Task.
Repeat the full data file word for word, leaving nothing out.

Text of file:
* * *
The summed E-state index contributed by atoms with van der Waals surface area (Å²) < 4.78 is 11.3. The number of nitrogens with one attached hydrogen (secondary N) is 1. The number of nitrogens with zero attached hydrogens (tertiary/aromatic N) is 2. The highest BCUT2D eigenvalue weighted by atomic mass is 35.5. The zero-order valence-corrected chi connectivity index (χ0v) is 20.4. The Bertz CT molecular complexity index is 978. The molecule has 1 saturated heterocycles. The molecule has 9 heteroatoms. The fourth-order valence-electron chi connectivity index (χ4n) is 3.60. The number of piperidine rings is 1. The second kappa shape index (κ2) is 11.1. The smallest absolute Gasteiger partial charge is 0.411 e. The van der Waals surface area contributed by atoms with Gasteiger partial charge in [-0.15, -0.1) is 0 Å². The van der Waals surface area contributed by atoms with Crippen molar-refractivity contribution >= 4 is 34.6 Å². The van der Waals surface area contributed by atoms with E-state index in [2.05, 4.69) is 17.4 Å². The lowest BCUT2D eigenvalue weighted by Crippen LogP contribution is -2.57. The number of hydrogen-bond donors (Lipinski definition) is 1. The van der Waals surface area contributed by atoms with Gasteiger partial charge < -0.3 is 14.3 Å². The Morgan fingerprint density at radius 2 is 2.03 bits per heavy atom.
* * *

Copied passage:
The summed E-state index contributed by atoms with van der Waals surface area (Å²) < 4.78 is 11.3. The number of nitrogens with one attached hydrogen (secondary N) is 1. The number of nitrogens with zero attached hydrogens (tertiary/aromatic N) is 2. The highest BCUT2D eigenvalue weighted by atomic mass is 35.5. The zero-order valence-corrected chi connectivity index (χ0v) is 20.4. The Bertz CT molecular complexity index is 978. The molecule has 1 saturated heterocycles. The molecule has 9 heteroatoms. The fourth-order valence-electron chi connectivity index (χ4n) is 3.60. The number of piperidine rings is 1. The second kappa shape index (κ2) is 11.1. The smallest absolute Gasteiger partial charge is 0.411 e. The van der Waals surface area contributed by atoms with Gasteiger partial charge in [-0.15, -0.1) is 0 Å². The van der Waals surface area contributed by atoms with Crippen molar-refractivity contribution >= 4 is 34.6 Å². The van der Waals surface area contributed by atoms with E-state index in [2.05, 4.69) is 17.4 Å². The lowest BCUT2D eigenvalue weighted by Crippen LogP contribution is -2.57. The number of hydrogen-bond donors (Lipinski definition) is 1. The van der Waals surface area contributed by atoms with Gasteiger partial charge < -0.3 is 14.3 Å². The Morgan fingerprint density at radius 2 is 2.03 bits per heavy atom.